Getting started with Google Summer of Code

3 minute read

Google announced the results of GSoC’18 on 23rd April and I am delighted to share that my proposal was among the 1255 projects selected. I will be a working on DiffEqBayes.jl and DiffEqParamEstim.jl which are Julia packages within JuliaDiffEq for parameter estimation of differential equations, you can find my project’s description here.

From my personal experience in preparing for GSoC I learned a lot and also faced quite many hurdles, any newbie to Open Source and GSoC will possibly face a lot of the same problems so here I hope to make the journey a bit more smooth for the reader. There are some really great posts around with suggestions on writing a great proposal (example - this post by Chris, my awesome mentor), but my recent experience made me realise that the first step is harder than the last and in this blog post I would like to focus on the initial preparation an interested student should do even before the list of the participating organisations of the year are released.

  • The first thing is to make sure you want to do GSoC, to do so ask yourself the following questions (this can later be applied to individual organisations while short-listing).

    • Why GSoC?

    • How does the Organisation relate to your field of interest?

    • How does doing a GSoC fit in your future career path?

    • What is the kind of work you want to do given there will even be multiple options within a single org?

  • Now go through the website to take a look at the organisations taking part in GSoC this year. Through this and some basic level googling you can develop a basic understanding of what the different organisations are involved in. From this try to create a short-list of the organisations you would be interested in working with.

  • Then as soon as possible join whatever communication media they have for their developers, it will probably be a mailing list, slack, gitter or something else. This step I think is the most important one before the actual process begins. Becoming a part of the community is a great learning experience and also helps you decide on how to make the short-list even shorter. This also gives an opportunity to become familiar with the future goals and on going projects within the organisation.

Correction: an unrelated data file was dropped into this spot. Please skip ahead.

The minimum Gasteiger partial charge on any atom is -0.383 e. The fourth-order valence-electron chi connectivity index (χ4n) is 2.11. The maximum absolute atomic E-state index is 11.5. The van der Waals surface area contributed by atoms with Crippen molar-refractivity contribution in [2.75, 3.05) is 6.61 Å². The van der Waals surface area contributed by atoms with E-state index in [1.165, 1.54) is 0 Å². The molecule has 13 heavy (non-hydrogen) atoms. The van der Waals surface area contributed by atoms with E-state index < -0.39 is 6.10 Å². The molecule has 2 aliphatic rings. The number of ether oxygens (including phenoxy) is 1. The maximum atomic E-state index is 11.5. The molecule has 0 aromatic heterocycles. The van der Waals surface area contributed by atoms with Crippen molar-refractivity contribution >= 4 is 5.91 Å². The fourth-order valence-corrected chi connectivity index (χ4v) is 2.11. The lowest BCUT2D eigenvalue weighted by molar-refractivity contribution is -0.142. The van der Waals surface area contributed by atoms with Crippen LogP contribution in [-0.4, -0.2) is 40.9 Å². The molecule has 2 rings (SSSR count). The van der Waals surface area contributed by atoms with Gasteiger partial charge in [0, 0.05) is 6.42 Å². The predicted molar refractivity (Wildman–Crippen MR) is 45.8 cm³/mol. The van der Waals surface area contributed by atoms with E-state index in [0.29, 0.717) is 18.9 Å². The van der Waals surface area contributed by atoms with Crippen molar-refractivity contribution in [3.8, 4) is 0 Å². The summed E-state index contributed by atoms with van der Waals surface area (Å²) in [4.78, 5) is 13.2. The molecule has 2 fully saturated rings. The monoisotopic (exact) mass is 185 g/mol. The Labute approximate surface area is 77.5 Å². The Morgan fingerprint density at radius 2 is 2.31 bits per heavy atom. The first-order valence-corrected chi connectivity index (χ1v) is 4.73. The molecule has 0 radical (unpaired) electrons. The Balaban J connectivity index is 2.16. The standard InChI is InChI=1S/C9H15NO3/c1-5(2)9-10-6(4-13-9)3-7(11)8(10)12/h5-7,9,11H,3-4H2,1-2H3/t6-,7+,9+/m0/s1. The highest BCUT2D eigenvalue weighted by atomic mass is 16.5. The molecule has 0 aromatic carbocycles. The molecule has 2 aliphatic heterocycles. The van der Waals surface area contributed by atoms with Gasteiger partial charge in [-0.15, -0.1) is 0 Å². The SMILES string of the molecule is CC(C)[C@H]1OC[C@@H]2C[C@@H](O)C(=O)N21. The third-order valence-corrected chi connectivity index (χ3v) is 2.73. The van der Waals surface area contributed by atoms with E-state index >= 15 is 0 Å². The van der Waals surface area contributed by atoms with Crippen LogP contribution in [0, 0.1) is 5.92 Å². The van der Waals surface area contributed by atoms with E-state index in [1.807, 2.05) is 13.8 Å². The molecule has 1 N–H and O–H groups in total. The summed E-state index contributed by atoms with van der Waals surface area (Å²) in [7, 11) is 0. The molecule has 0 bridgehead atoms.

• Starting from the organisations on the top of your list start looking at the variety and areas of the previously selected proposals and try to understand what the particular organisation is focused on if you haven’t until now and also to get an understanding of the future developments planned in the organisations.

  • When you join any communication channel introduce yourself in a concise way. Start going through the codebase and the issues on Github. Try to spot some open issues that you could take on, this part is the hardest and requires tremendous persistence and patience. If you find anything you could help out in on your own or even if everything isn’t clear to you and you have some doubts comment on the issue and communicate your interest in the issue (and be patient, you might not always get replies or it might take a long time for the relevant people to find time).

  • If you don’t get a response on Github use communication channel to get in touch with the community and again, be patient and refrain from spamming.

Every step of the way is a great learning experience and that should be your aim at the end of the day. I will keep updating the blog over the summer with my experiences regarding both the project and other interesting stuff. Hopefully you enjoyed this post!